|D Series (Dilute locus)
pigmentation, black and yellow is intense
pigmentation. Black to blue and red to yellow.
|Notes: The homozygous condition, dd, results
in different pigmentation changes according
to other alleles present: black to a blue-gray,
brown to lilac, or yellow to cream.
or eliminate the agouti band of phaeomelanin
and darkens the belly/TD>
weaker version of Ed. Considered more codominant
with E than Ed
brindling. Mosaic distribution of black and
color. Coat is yellow with a white belly
|En Series (English Spotting)
|Du Series (Dutch Spotting)
Dutch. Minimal amounts of white
Dutch. Extensive white spotting
|V Series (Vienna White, BEW)
White. All pigment is removed from the hair.
Pigment is also removed from the anterior surface
of the iris, giving it a blue appearance.
|W Series (Wide Band)
agouti band double in width
allele - An alternative form of a gene. The word
allele comes from allelomorphs.
autosomal - A chromosome that is not directly
involved in determining sex, as opposed to the sex chromosomes.
chromosome- A long, threadlike association
of genes in the nucleus of all eukaryotic cells and most visible
during mitosis and meiosis. Chromosomes consist of DNA and protein.
codominant - A phenotypic situation in which
both alleles are expressed.
DNA - Short for deoxyribonucleic acid. Nucleic
acids that are localized in a cell's nucleus and form the molecular
basis for heredity in most organisms. DNA have a double helix of
deoxyribose and phosphate, held together by hydrogen bonds.
dominant - The allele that is fully expressed
in the phenotype.
gene - One of many discrete units of hereditary
information located on the chromosomes and consisting of DNA.
genome - The complete complement of an
organism's genes; an organism's genetic material.
genotype - The genetic makeup of an
gonads - The male and female sex organs;
the gamete-producing organs in most animals.
heterozygous - Having two different
alleles for a given trait.
homologous chromosomes - Chromosome pairs
of the same length, centromere position, and staining pattern that
possess genes for the same traits at corresponding loci. One homologous
chromosome is inherited from the organism's father, the other from
homozygous - Having two identical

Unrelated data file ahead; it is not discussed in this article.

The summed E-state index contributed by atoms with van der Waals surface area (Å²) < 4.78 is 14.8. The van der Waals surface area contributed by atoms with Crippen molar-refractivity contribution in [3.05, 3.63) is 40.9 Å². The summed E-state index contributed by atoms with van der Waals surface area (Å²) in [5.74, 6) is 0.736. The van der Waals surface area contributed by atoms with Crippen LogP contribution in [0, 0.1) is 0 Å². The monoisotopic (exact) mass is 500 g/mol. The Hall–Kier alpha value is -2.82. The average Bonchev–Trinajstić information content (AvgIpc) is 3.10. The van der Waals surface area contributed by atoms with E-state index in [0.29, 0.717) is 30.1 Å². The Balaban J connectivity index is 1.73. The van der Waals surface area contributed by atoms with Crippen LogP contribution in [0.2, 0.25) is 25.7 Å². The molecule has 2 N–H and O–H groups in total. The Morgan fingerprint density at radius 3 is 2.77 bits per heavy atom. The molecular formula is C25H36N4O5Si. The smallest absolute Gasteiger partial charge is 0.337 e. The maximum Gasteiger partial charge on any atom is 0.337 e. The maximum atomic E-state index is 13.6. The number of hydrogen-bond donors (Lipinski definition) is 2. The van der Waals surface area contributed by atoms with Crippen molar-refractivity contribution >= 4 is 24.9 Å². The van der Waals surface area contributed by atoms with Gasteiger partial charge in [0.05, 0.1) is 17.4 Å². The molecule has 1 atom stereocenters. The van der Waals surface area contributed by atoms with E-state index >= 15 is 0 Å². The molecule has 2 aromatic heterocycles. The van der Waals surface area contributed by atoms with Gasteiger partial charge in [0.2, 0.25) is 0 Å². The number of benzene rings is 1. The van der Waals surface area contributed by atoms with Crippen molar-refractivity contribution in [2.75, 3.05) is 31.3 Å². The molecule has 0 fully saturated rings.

alleles for a given trait.
incomplete dominance - A type of inheritance
in which hybrids have an appearance that is intermediate between
the phenotypes of the parental varieties.
linked genes - Genes that are located
on the same chromosome.
locus - A particular place along the length
of a certain chromosome where a given gene is located.
mutation - A rare change in the DNA
of genes that ultimately creates genetic diversity.
pedigree - A family tree describing the occurrence
of heritable characteristics in parents and offspring across as
many generations as possible.
phenotype - The physical and physiological
traits of an organism.
recessive - The allele that is completely
masked in the phenotype.
series - The alleles for a gene.
sex chromosomes - The pair of chromosomes
responsible for determining the sex of an individual.
sex-linked genes - Genes located
on one sex chromosome but not the other.
wild type - For a specific gene, the allele
that is the most common in the wild.
Campbell, Neil. Biology, Fourth Edition. The
Benjamin/Cummings Publishing Company Inc., Menlo
Park, California, 1996
2 Manning, Patrick J. Newcomer, Christian E., Ringler, Daniel H., The
Biology of the Laboratory Rabbit, Second Edition. Academic
Press, Inc., San Diego, California, 1994 p. 32
3. Castle, W. E. The Genetics of Domestic Rabbits: A manual
for students of mammalian genetics and an aid to rabbit breeders
and fur farmers. Cambridge, Harvard University Press, 1930
4. Campbell, p. 248
5. Manning P. 7
6. Manning P. 12